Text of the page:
Open For Business 2.0.0 released

The Open For Business Project released version 2.0.0 of
its business automation tools, components, and applications on Monday the 20th of January 2003. This is the first stable release of the project and offers a new option for organizations of all types that have asked the question of Build vs. Buy. More information about Open For Business can be found on the web site at Organizations using OFBiz can shorten enterprise information project cycles by months through a well designed architecture and corresponding framework and through pre-built components and applications.

The goal of the Open For Business project is to provide useful, standards compliant tools and applications. These standards will include: XML; J2EE; WfMC; BPML; ebXML; UNSPSC; GAAP & FASB; OMG's GL, Party, Workflow, etc; ArapXML; OAGIS; and many others.

The OFBiz Core Framework consists of the following tools: Entity Engine, Service Engine, Workflow Engine, Rule Engine, XML Mini-Languages, and a web application framework.

Applications and application components (including
entities and services) in the project cover the following business areas: e-commerce, products, orders, parties, facilities, work efforts, content, marketing, accounting, human resources, and so forth.

The most mature and deployed application in the suite is
the e-commerce application with functionality that measures up to the largest available commercial alternatives and many live sites, including the award-winning site
(see )

Other OFBiz applications and components are stable and
being used by various organizations and in various commercial products. More details are available on the website.

OFBiz has received great attention in the open source and IT communities. The project has been featured on SourceForge and release notices have appeared on,, and The SourceForge
project site shows around 100,000 downloads and 700,000 page views. Dozens of users of the project have contributed feedback, new ideas and even code and designs. Special thanks to the many users who have contributed to the project.
Without user contributions the project could not be what it is today.

QUESTION: What is the scope of the OFBiz applications, and how will vertical markets be targeted?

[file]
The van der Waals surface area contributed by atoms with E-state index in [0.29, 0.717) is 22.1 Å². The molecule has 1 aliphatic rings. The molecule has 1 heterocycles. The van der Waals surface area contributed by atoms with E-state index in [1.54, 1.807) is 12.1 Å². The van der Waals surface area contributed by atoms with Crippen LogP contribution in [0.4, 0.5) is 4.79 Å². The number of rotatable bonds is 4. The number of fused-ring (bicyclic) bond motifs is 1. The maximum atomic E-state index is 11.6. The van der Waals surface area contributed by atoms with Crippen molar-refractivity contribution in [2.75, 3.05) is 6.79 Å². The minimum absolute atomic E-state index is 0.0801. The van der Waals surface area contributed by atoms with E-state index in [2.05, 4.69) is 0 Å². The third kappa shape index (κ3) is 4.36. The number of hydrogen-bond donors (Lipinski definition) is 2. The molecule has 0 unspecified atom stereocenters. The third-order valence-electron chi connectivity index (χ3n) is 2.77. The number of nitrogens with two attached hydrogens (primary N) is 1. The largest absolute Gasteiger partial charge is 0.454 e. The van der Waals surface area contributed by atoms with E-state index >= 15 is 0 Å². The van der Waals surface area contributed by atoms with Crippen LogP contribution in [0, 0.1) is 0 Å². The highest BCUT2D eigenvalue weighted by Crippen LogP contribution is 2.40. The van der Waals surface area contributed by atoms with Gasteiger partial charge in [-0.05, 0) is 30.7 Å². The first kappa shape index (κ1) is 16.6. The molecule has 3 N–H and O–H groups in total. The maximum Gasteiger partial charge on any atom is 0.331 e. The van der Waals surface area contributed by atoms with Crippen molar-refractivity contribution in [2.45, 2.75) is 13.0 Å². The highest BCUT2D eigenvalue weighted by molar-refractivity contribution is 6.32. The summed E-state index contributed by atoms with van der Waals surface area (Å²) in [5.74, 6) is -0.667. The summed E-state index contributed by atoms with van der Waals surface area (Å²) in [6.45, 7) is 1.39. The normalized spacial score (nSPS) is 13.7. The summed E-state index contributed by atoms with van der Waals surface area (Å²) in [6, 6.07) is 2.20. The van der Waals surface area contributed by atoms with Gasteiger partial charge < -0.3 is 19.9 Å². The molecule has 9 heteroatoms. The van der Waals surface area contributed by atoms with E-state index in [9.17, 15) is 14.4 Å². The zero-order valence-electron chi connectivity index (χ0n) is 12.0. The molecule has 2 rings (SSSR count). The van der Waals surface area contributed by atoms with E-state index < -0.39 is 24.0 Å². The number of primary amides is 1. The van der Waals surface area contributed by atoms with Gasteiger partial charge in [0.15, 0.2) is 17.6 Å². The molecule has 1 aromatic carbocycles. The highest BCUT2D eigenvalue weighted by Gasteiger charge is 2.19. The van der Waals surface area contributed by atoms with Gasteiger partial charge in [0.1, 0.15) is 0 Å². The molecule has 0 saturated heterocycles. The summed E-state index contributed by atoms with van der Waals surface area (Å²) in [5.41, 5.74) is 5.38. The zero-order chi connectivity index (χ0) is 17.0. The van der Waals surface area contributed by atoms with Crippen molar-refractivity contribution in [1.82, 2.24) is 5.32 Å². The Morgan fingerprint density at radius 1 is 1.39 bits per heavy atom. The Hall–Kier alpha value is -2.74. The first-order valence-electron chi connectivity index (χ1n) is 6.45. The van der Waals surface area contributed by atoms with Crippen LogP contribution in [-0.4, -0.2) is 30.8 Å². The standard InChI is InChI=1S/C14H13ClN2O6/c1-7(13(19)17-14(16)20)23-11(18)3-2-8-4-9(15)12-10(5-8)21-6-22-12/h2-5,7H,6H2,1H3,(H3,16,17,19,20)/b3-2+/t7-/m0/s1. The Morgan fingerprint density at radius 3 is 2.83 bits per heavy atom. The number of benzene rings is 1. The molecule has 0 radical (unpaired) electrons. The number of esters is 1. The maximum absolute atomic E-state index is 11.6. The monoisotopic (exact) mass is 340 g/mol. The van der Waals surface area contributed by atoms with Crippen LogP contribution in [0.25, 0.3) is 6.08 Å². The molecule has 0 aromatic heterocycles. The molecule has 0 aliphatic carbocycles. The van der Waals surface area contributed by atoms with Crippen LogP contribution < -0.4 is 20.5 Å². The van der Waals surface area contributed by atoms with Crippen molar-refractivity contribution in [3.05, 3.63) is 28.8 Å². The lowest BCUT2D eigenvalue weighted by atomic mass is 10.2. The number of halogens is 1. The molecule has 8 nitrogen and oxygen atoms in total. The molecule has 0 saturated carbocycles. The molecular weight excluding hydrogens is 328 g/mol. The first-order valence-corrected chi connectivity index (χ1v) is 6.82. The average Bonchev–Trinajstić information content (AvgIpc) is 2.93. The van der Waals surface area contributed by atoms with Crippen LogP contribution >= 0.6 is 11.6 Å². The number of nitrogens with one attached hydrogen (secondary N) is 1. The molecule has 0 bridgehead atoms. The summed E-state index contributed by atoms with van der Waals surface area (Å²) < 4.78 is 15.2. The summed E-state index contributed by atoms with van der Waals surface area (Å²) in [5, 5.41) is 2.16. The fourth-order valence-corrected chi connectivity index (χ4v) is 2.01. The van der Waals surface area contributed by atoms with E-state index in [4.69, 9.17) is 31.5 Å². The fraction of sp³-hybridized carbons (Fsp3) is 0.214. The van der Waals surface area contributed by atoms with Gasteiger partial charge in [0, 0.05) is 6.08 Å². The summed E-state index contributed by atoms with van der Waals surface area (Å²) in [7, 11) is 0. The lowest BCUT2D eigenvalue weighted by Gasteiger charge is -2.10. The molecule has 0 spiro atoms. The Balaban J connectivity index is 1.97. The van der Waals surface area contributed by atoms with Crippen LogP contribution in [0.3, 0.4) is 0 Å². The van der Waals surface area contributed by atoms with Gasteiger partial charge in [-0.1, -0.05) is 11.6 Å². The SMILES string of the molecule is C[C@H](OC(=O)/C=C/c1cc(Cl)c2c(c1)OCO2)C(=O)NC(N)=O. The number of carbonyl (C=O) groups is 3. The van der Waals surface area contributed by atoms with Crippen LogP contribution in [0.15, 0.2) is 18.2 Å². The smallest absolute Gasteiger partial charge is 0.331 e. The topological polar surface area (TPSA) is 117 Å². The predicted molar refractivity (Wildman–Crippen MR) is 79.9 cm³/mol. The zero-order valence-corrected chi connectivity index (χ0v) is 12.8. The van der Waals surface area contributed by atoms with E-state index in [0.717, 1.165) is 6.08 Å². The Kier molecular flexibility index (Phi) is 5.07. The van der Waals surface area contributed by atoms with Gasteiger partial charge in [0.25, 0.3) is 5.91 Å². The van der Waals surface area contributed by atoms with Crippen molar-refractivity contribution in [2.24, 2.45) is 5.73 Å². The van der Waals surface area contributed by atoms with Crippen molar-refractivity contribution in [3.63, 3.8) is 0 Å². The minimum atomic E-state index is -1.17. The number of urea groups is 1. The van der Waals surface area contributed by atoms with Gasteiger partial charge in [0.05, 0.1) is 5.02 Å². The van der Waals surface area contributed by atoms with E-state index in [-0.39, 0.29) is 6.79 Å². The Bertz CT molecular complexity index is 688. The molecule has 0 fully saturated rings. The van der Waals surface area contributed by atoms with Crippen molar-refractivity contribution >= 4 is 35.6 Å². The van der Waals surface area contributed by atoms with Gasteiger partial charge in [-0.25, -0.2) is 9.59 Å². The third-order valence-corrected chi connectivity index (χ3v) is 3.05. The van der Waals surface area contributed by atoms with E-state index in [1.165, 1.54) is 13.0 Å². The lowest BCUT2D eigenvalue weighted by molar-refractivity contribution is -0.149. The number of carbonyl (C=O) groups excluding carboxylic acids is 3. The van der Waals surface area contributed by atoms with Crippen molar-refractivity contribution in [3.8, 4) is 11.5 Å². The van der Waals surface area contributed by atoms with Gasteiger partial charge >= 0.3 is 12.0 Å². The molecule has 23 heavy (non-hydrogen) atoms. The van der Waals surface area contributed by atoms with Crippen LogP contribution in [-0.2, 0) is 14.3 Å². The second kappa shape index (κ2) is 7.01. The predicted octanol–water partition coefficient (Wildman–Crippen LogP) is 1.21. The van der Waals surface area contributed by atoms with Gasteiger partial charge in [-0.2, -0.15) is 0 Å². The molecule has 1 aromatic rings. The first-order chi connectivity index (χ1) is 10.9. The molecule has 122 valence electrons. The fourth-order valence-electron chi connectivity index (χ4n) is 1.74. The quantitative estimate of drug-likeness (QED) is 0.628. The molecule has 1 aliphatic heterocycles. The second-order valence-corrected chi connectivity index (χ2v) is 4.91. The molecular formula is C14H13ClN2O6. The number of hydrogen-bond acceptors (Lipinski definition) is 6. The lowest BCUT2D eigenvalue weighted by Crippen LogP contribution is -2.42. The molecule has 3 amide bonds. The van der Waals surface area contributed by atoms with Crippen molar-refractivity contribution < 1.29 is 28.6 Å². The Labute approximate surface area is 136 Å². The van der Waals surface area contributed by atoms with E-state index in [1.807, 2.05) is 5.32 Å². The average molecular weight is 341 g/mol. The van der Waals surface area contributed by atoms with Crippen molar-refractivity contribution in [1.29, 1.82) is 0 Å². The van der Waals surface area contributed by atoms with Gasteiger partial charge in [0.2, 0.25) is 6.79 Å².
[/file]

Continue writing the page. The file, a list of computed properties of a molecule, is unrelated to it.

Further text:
ANSWER: We realize that we cannot target all functionality that will be needed by all organizations, or even all markets or
industries. Our goal for the applications and application components is to include as much generic functionality as possible. This will allow many medium and large size organizations to get something useful running quickly and make it possible to concentrate resources on organization specific customizations. Software companies will be able to affordably create products for narrowly targeted markets or industries and spend time and effort on the needs of that market or industry instead of all of the generic functionality and framework components that can be generalized among all users of the software.

QUESTION: If there are no licensing fees or corporate backing for OFBiz, how is the development and support of the project financed?

ANSWER: The project is financed by providing for the needs of users of the project. This is done by offering services such as analysis, design, implementation, customization, training, mentoring, support and even prioritization of planned features. Much of the functionality in the project has been paid for by commercial adopters of the project and the rest has been contributed by generous developers from their own personal time. For more information on services offered, see the Services Page at

QUESTION: This seems like a pretty big project, how much of it is actually done, or rather how far along are the various
components and applications?

ANSWER: At this point all of the framework components are very stable, and many of the applications are too. This is why we have chosen to do the 2.0.0 final release. From here on out releases will be done more incrementally as the current framework and applications are improved. The e-commerce and related applications such as the Party, Order, and Catalog managers are the most stable and mature. Following close behind is the Facility Manager which handles all aspects of warehouse and inventory management. The Work
Effort Manager has many useful pieces in place, but there is still a lot of work to do there. Other applications such as Accounting and Content Management have only recently been started. The Data Model is very complete and mature. It has been reviewed and improved dozens of times and by many different people. It is cleaner in the areas where corresponding applications and components are implemented, but we have put a great deal of effort into making sure that there was a master plan for the data model that would not have to change much as applications are added or improved.

Posted by David E. Jones 2003-01-24

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